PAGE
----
ECE student wins first place at IEEE Region 2 Student Activity Conference
At the 2013 IEEE Region 2 Student Activities Conference held at West Virginia University in April, Drexel ECE sophomore Alexander Pietrocola placed first in the Student Paper & Presentation competition.
His research paper, entitled Dynamic Control of an Omnidirectional Self Restoring Ball Balancing Robot, was an accumulation of the research Alexander has been working on since Summer 2012. The paper describes various control algorithms used to stabilize an autonomous robot that balances and moves on a spherical ball, also known as Ballbot.
The IEEE (Institute of Electrical and Electronics Engineers) Region 2 Student Activities Conference is an annual regional conference with students from IEEE student branches spanning Ohio to New Jersey and down to Virginia. Student branches are invited to this weekend-long event with workshops and competitions designed to build better branches and develop and show off their engineering skills. Other competitions at the conference were ethics, physics, and brown bag competitions, as well as a project showcase. Alexander represented Drexels IEEE student branch and placed first ahead of senior teams from George Mason University, University of Maryland, Gannon College, and Lafayette College.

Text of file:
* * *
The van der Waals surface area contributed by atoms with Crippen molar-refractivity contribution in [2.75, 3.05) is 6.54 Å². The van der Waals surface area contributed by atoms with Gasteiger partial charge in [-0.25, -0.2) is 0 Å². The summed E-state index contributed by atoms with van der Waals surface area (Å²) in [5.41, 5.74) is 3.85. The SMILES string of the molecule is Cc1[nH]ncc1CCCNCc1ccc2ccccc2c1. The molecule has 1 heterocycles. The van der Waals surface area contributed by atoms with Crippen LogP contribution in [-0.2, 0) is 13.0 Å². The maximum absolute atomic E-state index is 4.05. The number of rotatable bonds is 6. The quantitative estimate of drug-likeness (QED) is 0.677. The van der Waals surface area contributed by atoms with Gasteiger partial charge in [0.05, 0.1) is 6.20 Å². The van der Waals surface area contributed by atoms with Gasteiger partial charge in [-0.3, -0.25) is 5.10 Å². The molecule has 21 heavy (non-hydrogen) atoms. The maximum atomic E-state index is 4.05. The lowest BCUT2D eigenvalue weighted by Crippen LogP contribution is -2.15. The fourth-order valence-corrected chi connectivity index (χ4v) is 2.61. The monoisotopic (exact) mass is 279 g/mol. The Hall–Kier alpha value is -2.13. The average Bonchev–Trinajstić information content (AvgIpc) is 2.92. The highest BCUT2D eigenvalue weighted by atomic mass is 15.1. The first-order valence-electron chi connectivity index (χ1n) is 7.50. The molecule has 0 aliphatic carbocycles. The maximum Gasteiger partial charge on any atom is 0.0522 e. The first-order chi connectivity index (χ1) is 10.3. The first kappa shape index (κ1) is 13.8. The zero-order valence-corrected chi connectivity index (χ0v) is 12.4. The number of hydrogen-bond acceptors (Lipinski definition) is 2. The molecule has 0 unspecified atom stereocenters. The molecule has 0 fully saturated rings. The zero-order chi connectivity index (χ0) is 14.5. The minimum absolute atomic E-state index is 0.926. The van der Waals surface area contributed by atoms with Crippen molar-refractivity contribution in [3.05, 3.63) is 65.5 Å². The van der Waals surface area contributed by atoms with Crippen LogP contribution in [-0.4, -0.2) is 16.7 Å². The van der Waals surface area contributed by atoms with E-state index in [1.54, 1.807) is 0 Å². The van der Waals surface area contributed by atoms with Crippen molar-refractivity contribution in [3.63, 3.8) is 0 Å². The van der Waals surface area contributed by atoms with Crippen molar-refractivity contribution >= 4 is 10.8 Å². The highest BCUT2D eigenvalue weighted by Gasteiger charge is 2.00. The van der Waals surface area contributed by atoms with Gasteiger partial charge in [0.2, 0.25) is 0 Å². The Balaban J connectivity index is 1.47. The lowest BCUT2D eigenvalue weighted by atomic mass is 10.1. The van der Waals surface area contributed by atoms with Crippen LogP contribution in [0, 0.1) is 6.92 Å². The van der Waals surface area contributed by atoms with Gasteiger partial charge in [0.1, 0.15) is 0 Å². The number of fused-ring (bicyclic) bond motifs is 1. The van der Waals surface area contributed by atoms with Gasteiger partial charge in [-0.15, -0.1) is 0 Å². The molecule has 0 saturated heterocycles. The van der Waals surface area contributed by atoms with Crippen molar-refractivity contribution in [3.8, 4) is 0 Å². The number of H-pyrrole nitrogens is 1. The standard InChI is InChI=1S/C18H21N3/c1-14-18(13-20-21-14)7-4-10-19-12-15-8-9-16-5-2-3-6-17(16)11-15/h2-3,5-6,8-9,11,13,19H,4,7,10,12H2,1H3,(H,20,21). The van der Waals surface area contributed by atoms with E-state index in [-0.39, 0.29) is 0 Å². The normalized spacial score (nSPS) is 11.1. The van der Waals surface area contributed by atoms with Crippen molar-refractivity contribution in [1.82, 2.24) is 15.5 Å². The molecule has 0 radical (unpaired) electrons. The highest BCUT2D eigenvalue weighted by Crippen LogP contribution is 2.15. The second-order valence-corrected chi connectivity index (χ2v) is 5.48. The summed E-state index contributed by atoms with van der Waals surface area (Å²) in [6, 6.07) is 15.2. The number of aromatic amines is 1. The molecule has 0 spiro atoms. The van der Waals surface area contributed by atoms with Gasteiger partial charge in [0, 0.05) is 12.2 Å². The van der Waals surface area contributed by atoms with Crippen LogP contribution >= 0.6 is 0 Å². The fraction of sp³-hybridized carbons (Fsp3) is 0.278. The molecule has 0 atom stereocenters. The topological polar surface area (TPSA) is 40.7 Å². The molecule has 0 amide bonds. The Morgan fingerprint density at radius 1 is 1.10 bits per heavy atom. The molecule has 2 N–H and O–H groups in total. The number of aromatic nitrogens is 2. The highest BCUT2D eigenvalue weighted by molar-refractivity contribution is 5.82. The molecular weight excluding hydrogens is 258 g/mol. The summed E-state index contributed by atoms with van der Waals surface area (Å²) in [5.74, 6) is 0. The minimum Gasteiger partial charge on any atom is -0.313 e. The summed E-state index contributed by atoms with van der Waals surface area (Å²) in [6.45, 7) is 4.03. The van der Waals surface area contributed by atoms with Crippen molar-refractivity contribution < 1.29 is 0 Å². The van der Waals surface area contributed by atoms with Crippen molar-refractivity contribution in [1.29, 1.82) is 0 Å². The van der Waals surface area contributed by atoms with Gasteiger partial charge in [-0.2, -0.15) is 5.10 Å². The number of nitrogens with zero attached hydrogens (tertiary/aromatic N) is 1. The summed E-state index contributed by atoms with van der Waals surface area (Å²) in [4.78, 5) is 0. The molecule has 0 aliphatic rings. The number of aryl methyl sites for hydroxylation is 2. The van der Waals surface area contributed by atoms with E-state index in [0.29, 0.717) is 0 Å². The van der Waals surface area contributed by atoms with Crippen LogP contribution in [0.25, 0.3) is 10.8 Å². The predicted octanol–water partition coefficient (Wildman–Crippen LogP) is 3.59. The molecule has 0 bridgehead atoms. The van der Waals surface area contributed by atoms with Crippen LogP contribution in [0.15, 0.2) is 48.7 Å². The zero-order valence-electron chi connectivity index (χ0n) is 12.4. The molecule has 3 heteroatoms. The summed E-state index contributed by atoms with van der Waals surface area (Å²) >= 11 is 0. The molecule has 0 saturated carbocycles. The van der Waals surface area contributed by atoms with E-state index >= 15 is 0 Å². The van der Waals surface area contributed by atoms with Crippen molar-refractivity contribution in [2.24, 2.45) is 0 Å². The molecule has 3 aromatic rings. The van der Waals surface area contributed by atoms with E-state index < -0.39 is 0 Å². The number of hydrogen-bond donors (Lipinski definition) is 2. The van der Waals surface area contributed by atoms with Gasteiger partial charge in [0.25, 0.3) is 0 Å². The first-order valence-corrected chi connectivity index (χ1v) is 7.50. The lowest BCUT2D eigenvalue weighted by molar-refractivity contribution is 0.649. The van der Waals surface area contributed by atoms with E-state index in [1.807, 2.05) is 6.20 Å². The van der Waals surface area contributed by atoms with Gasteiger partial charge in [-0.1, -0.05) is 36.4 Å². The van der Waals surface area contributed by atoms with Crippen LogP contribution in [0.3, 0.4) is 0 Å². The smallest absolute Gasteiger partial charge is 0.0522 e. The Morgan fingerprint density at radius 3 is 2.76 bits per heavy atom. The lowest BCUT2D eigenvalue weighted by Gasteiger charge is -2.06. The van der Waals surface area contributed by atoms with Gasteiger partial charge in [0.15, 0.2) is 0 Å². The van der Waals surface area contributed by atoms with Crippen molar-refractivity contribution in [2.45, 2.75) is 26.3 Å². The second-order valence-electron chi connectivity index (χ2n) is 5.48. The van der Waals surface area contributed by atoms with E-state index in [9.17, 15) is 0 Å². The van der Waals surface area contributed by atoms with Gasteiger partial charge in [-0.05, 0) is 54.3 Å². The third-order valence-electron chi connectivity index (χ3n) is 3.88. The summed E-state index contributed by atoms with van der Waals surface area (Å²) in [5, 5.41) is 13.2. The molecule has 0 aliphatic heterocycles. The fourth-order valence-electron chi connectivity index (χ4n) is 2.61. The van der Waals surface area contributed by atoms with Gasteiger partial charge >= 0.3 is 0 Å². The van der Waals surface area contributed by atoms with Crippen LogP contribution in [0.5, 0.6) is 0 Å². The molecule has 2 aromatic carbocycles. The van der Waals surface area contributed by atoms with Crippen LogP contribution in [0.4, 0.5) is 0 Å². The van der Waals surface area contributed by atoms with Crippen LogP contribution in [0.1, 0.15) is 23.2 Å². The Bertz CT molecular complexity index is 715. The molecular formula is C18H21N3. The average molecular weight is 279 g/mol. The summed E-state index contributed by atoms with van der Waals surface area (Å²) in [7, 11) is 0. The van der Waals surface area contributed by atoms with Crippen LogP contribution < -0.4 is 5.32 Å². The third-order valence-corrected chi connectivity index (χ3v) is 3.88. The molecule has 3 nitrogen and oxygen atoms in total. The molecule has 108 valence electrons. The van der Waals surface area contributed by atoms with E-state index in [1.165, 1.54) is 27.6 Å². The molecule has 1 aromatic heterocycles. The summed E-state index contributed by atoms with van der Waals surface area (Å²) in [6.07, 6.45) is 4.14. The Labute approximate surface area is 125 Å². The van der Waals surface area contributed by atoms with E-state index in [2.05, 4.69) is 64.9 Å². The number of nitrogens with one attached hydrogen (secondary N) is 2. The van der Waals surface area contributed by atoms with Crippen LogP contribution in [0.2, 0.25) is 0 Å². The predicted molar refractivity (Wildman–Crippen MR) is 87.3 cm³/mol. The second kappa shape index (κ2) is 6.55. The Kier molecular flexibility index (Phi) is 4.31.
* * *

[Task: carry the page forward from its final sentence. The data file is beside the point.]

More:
Posted May 3, 2013.
ECE faculty member selected as IEEE Delaware Valley Young Electrical Engineer of the Year Award
The Philadelphia section of IEEE on April 13 awarded Drexel ECE Professor Dr. Baris Taskin with one of three Young Electrical Engineer of the Year awards for creative and recognized important works by an engineer under 35 years of age.
Dr. Taskin has been in the department since 2005, after graduating from the University of Pittsburgh with a Ph.D. in Electrical Engineering. He heads the Drexel VLSI lab, and is widely published in the field. He also has headed up a REU site on campus for undergraduates in the fields of power and energy, which has specifically benefited underrepresented populations in engineering.
The department congratulates Dr. Taskin on this award and his many achievements that led to this honor.
Posted May 3, 2013.
ECE student co-op highlights - spring/summer 2013
This spring and summer terms, our ECE students will be working for over 50 different in their co-op positions, including Lockheed Martin, Exelon Corporation, Micron Technology, Inc., PJM Interconnection LLC, NAVSEA, Comcast, Ewing Cole, and Motorola. Two highlights are computer engineering student Tajik Choudhury, who is at Amazon as a Software Development Engineer, and Tamine Mokdissi, also a computer engineering student, who is doing her spring term co-op as a research assistant in Drexel's Privacy, Security and Automation Lab and will be spending her summer in the Microsoft Explore Summer Internship Program in Seattle, WA.